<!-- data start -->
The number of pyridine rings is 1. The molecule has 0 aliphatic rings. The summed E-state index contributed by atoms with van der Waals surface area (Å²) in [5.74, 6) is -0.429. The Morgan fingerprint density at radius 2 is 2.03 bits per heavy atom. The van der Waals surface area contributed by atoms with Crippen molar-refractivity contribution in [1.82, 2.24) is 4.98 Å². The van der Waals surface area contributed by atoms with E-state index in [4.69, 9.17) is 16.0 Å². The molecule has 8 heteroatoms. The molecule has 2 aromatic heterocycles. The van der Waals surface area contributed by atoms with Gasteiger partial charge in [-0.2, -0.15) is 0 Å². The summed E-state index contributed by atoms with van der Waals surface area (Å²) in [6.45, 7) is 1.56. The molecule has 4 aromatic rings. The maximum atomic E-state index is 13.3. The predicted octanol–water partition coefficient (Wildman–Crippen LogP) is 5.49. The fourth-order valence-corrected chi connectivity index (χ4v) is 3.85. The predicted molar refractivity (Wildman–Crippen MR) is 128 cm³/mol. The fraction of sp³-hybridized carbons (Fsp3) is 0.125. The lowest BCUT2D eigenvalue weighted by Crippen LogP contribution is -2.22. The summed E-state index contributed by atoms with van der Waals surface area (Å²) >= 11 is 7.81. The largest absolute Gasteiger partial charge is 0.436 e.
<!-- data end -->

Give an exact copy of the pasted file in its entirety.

The number of pyridine rings is 1. The molecule has 0 aliphatic rings. The summed E-state index contributed by atoms with van der Waals surface area (Å²) in [5.74, 6) is -0.429. The Morgan fingerprint density at radius 2 is 2.03 bits per heavy atom. The van der Waals surface area contributed by atoms with Crippen molar-refractivity contribution in [1.82, 2.24) is 4.98 Å². The van der Waals surface area contributed by atoms with E-state index in [4.69, 9.17) is 16.0 Å². The molecule has 8 heteroatoms. The molecule has 2 aromatic heterocycles. The van der Waals surface area contributed by atoms with Gasteiger partial charge in [-0.2, -0.15) is 0 Å². The summed E-state index contributed by atoms with van der Waals surface area (Å²) in [6.45, 7) is 1.56. The molecule has 4 aromatic rings. The maximum atomic E-state index is 13.3. The predicted octanol–water partition coefficient (Wildman–Crippen LogP) is 5.49. The fourth-order valence-corrected chi connectivity index (χ4v) is 3.85. The predicted molar refractivity (Wildman–Crippen MR) is 128 cm³/mol. The fraction of sp³-hybridized carbons (Fsp3) is 0.125. The lowest BCUT2D eigenvalue weighted by Crippen LogP contribution is -2.22. The summed E-state index contributed by atoms with van der Waals surface area (Å²) >= 11 is 7.81. The largest absolute Gasteiger partial charge is 0.436 e.